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Register Now: Pre-ICANN61 Policy Open House – 1 March 2018

The Policy Development Support Team is pleased to announce two sessions for an upcoming webinar:

Pre-ICANN61 Policy Open House
Thursday, 1 March 2018
10:00 and 19:00 Coordinated Universal Time (UTC)

The webinar will run in English and will be conducted in Adobe Connect along with a dial-in conference bridge for audio. Recordings of the sessions will be made available here.

Please register via this form by 26 February 2018!

In this interactive 60-minute open house, the focus will be an active question and answer session with the Policy Development Support Team. To ensure that your questions about policy activities are addressed during the session, the Policy Team invites you to submit your questions through the registration form or email them to policyinfo@icann.org.

To assist with your preparation for this webinar and for ICANN61, the "Pre-ICANN61 Policy Report" and "Generic Names Supporting Organization Policy Briefing: ICANN61 Edition" will be published by Monday, 26 February 2018. Please be sure to download and review these materials beforehand for helpful background on policy activities and topics that the Policy Development Support Team will discuss during the open house, such as:

  • An overview of the cross-community discussions that will take place at ICANN61:
    • General Data Protection Regulation (GDPR): WHOIS Compliance Models
    • A Walk in the Shoes of a New Generic Top-Level Domain (gTLD) Registry Operator
    • Name Collisions
    • Open Data at ICANN
  • Policy development processes underway in the Country Code Names Supporting Organization (ccNSO), the Generic Names Supporting Organization (GNSO) and the Address Supporting Organization (ASO):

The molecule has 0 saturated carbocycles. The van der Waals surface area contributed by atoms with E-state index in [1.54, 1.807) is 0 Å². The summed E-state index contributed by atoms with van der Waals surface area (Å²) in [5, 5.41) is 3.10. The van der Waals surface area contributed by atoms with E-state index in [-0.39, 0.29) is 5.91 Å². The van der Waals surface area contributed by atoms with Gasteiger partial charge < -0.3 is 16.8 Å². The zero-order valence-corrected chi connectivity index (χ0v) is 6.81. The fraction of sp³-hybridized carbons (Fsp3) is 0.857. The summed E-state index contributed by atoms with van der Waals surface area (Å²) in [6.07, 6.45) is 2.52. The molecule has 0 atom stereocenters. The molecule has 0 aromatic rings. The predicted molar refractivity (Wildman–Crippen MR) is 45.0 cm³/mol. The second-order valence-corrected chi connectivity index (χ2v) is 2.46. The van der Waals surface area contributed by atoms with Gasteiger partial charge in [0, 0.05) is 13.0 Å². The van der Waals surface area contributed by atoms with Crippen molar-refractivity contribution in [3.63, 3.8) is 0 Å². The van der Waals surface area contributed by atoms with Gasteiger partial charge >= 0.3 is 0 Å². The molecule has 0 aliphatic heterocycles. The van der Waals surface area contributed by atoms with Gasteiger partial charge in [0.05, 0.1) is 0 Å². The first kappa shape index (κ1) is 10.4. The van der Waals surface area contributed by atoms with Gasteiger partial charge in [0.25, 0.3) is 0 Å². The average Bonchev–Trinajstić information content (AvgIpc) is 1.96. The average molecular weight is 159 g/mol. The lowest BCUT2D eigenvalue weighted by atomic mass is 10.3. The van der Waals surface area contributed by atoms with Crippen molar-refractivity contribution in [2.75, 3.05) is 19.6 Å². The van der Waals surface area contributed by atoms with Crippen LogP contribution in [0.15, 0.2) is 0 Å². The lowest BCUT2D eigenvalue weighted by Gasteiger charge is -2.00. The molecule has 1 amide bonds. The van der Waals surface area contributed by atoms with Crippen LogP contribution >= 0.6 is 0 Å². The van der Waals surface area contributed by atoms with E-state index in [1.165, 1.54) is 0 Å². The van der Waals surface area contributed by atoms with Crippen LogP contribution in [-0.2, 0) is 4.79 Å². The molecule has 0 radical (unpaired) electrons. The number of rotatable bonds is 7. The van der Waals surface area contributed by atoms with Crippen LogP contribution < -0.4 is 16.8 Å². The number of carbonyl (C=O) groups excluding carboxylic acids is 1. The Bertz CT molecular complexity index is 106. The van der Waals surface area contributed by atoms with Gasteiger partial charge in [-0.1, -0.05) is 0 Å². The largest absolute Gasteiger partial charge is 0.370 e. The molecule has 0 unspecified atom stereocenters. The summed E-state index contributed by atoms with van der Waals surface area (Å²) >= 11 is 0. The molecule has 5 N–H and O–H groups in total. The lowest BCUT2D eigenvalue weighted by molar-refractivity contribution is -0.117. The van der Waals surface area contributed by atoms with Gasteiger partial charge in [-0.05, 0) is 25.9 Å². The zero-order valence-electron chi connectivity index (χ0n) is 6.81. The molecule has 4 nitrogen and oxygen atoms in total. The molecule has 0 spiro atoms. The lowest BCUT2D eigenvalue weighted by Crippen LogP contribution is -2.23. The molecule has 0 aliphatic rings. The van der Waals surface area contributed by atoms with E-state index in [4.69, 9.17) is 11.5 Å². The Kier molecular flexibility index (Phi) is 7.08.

• Retirement of Country Code Top-Level Domains (ccTLDs)
    • Review of All Rights Protection Mechanisms in All gTLDs
    • Next-Generation Registration Directory Service to Replace WHOIS
    • International Governmental Organizations and International Non-Governmental Organizations Access to Curative Rights Dispute Resolution Mechanisms
    • Protections for Red Cross National Society Names in the Domain Name System
    • New gTLD Subsequent Procedures
    • Regional Internet Registry policy development activities
  • Advisory Committee activities within the At Large Advisory Committee (ALAC), Governmental Advisory Committee (GAC), Root Server System Advisory Committee (RSSAC) and Security & Stability Advisory Committee (SSAC):
    • Organizational Review of the At-Large community
    • At-Large Summit (ATLAS) III
    • GAC discussion on the .amazon Independent Review Process
    • GAC discussion on evolving relationships with ICANN Board and ICANN Org
    • RSSAC statement on entries in DNS Root Sources
    • RSSAC & SSAC Response to the GNSO's New gTLD Subsequent Procedures Working Group on Root Scaling
    • SSAC Response to the ICANN Internationalized Domain Name Guidelines Working Group